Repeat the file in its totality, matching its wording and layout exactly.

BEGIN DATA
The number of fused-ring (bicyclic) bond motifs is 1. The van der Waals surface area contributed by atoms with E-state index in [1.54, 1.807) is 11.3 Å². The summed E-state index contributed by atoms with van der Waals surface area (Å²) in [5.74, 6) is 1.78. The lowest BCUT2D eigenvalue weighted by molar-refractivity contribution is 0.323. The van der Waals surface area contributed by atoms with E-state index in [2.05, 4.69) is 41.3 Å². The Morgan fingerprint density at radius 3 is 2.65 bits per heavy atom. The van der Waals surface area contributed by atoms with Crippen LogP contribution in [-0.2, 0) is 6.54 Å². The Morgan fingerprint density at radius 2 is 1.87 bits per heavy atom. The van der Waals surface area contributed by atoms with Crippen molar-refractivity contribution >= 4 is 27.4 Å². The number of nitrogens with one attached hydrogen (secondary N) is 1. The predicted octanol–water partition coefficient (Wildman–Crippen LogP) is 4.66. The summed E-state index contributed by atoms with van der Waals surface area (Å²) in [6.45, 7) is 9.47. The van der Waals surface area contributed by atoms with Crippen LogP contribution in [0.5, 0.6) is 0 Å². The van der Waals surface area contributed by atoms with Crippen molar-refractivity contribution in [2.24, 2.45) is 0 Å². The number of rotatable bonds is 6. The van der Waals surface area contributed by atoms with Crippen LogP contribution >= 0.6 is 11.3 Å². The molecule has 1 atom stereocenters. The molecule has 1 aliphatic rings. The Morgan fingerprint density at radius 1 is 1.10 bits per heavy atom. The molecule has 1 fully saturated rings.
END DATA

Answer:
The number of fused-ring (bicyclic) bond motifs is 1. The van der Waals surface area contributed by atoms with E-state index in [1.54, 1.807) is 11.3 Å². The summed E-state index contributed by atoms with van der Waals surface area (Å²) in [5.74, 6) is 1.78. The lowest BCUT2D eigenvalue weighted by molar-refractivity contribution is 0.323. The van der Waals surface area contributed by atoms with E-state index in [2.05, 4.69) is 41.3 Å². The Morgan fingerprint density at radius 3 is 2.65 bits per heavy atom. The van der Waals surface area contributed by atoms with Crippen LogP contribution in [-0.2, 0) is 6.54 Å². The Morgan fingerprint density at radius 2 is 1.87 bits per heavy atom. The van der Waals surface area contributed by atoms with Crippen molar-refractivity contribution >= 4 is 27.4 Å². The number of nitrogens with one attached hydrogen (secondary N) is 1. The predicted octanol–water partition coefficient (Wildman–Crippen LogP) is 4.66. The summed E-state index contributed by atoms with van der Waals surface area (Å²) in [6.45, 7) is 9.47. The van der Waals surface area contributed by atoms with Crippen LogP contribution in [0.5, 0.6) is 0 Å². The van der Waals surface area contributed by atoms with Crippen molar-refractivity contribution in [2.24, 2.45) is 0 Å². The number of rotatable bonds is 6. The van der Waals surface area contributed by atoms with Crippen LogP contribution >= 0.6 is 11.3 Å². The molecule has 1 atom stereocenters. The molecule has 1 aliphatic rings. The Morgan fingerprint density at radius 1 is 1.10 bits per heavy atom. The molecule has 1 fully saturated rings.